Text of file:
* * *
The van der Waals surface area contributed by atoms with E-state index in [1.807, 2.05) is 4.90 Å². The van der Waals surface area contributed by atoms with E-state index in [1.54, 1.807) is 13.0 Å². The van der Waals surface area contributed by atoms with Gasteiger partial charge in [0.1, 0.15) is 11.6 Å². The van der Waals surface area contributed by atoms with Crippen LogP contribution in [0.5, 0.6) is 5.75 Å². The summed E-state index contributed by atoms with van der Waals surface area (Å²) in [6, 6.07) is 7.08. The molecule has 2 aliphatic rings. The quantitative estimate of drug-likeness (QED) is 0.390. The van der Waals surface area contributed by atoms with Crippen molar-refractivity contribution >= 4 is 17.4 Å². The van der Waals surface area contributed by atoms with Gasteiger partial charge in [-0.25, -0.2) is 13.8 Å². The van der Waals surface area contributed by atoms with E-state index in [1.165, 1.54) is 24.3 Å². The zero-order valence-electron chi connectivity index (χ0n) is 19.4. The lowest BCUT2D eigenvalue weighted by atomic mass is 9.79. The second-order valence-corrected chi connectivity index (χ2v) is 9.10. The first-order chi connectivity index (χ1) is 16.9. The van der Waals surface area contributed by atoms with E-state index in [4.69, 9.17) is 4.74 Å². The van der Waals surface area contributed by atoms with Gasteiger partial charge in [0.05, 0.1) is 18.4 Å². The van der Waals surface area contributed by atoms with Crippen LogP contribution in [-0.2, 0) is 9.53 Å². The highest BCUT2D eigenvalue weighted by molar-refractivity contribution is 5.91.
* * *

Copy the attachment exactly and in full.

The van der Waals surface area contributed by atoms with E-state index in [1.807, 2.05) is 4.90 Å². The van der Waals surface area contributed by atoms with E-state index in [1.54, 1.807) is 13.0 Å². The van der Waals surface area contributed by atoms with Gasteiger partial charge in [0.1, 0.15) is 11.6 Å². The van der Waals surface area contributed by atoms with Crippen LogP contribution in [0.5, 0.6) is 5.75 Å². The summed E-state index contributed by atoms with van der Waals surface area (Å²) in [6, 6.07) is 7.08. The molecule has 2 aliphatic rings. The quantitative estimate of drug-likeness (QED) is 0.390. The van der Waals surface area contributed by atoms with Crippen molar-refractivity contribution >= 4 is 17.4 Å². The van der Waals surface area contributed by atoms with Gasteiger partial charge in [-0.25, -0.2) is 13.8 Å². The van der Waals surface area contributed by atoms with E-state index in [1.165, 1.54) is 24.3 Å². The zero-order valence-electron chi connectivity index (χ0n) is 19.4. The lowest BCUT2D eigenvalue weighted by atomic mass is 9.79. The second-order valence-corrected chi connectivity index (χ2v) is 9.10. The first-order chi connectivity index (χ1) is 16.9. The van der Waals surface area contributed by atoms with E-state index in [4.69, 9.17) is 4.74 Å². The van der Waals surface area contributed by atoms with Gasteiger partial charge in [0.05, 0.1) is 18.4 Å². The van der Waals surface area contributed by atoms with Crippen LogP contribution in [-0.2, 0) is 9.53 Å². The highest BCUT2D eigenvalue weighted by molar-refractivity contribution is 5.91.